Remember Sara's spring tree from last week? We're including it again for comparison purposes. She started with a fleeting impression from a train, using dots for the buds silhouetted against the morning sun.
Dissatisfied, she returned to the tree to look at it again. She scrubbed out her first attempt and produced the lovely painting below. This tree just glows with early spring warmth. Notice the skillful use of the dots to describe the buds. Tune in against next week to see the progress.
Vivian is not exactly using pointillist "dots" on this sketch of a Japanese maple, but the effect is the same. Again, this spring tree is obviously sketched from life (sorry for the blurry photo—it's the photographer, not the artist) and features colorful buds against stark branches.
Contrast the delicate texture on the sketch above with the smooth flat planes of Vivian's dual portrait. Both of the sitters are painted from life and both bear a strong resemblance to the subjects. We love this—the composition, the relationship and the promise of a backstory.
Another dual portrait, this one is a sketch with color added. The resemblance is already there. And now, Bill is experimenting with layering and subtle color modeling. We can't wait to see what happens when he switches to a stronger paper that can stand up to the multiple layers and scrubbing.
While he didn't exactly use pointillism to finish his spring painting below, Bill did rely heavily on texturing techniques like strong, active lines—as well as the dots, of course.
Ken is also into landscapes, finishing the one he began last week. We love the progression from moody softly striped sky through the more defined stripes, all the way to the pointillist foreground.
In his current series, wherein he revisits old series, Ken has returned to his first love and chosen the train painting below. In an interesting twist, he plans to use the original not just as inspiration, but as the base of his new painting. Using a technique Seurat did (again with the dots!), Ken plans to overlay the smooth washes below with more active dots. Come back and see how this progresses.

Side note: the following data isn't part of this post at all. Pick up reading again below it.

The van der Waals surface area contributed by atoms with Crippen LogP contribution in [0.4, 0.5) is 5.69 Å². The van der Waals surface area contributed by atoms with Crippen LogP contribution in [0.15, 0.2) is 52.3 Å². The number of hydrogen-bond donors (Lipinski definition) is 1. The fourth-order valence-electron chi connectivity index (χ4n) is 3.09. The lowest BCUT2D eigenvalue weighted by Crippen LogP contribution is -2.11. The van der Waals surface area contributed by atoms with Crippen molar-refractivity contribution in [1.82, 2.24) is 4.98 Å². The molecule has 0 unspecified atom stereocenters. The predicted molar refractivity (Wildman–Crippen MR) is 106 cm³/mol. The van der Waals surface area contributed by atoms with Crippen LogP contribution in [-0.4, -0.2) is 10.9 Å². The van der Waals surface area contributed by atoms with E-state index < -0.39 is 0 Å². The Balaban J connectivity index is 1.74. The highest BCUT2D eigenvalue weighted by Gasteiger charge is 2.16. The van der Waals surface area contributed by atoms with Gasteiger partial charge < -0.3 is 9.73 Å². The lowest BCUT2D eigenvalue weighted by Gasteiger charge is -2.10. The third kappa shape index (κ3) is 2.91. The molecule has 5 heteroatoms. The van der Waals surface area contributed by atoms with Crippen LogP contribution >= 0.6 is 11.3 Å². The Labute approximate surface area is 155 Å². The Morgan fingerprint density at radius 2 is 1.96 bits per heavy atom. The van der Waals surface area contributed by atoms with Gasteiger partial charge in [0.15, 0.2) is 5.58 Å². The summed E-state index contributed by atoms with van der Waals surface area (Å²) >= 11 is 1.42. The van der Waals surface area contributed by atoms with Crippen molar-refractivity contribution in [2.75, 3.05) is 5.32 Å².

Ellen is also painting landscapes. Here a deer stops for a drink near a lake in Wisconsin. We love the contrast between the smooth water and the active dry-brushed trees.
More dots! In this brilliantly conceptual piece, Ellen describes a trip to China. There is a snowglobe with a temple juxtaposed against the famed terra cotta warriors—all contained within yet another snowglobe.
Zoom in to see the finely textured stone walls on Tony's castle. More dots! The limited color scheme makes these very subtle, but no less effective for all of that.
Elaine is also using a limited palette to describe stonework. But she's using complementary colors instead of an almost monochromatic scheme. Her brushwork is also more exuberant; while there are distinct brushstrokes, none of them are as small as a dot.
Perhaps you've noticed that we love to paint water and sky. Also that we don't have to go far from home to find a subject. Below, Madeleine paints both Foster and Montrose Beaches—for those who can't choose a favorite. Look at the beautiful sky, the colorful clouds and the weeds in the foreground walk. We love it!
Even though it isn't finished, we know we're going to be just as fond of Madeleine's painting below. The towers are beautifully modeled with a striking graphic quality, especially contrasted with the stonework on the wall.
You may not recognize the Tibetan scene below as Marva's. There is none of the lush foliage she's known for, but look again—this painting is definitely hers. The textured elements and the composition are exquisite. The yellow in the sky is masking fluid. Watch for it to come off next week to reveal wispy clouds.
Rosemary's back from a cycling trip, in which she actually saw a painted bunting—just like the one she started from a photo before she left. What are the odds? Anyway, look at the brilliant colors. Is it any wonder this bird is called a painted bunting?
And now for some announcements!
That's right, our very own Ellen won a keg party in an athletic contest (okay, bags)... and we're all invited. Here are the details. Be sure to mark your calendars:
Friday, May 6, 2016, 7pm
Will's Northwoods Inn3030 N. Racine, Chicago
It's the Friday before Mother's Day. What better way to celebrate than to take Mom to a Wisconsin-style bar with friends?
See Susan's artwork... in several venues
That's right, Susan's work can be seen in several places. If you happen to be downtown at Blick's on State Street, look for Susan's art (arrow below). She's one of 35 exhibitors for the Blick Spring show. It will be up through May 9, so stop by soon.
Or, if you are near the Harold Washington Library in downtown Chicago and happen to venture to the third floor, you'll see Susan as one of the exhibitors in the Asian Pacific Heritage Art Exhibit. She has eight watercolors on display throughout May and June.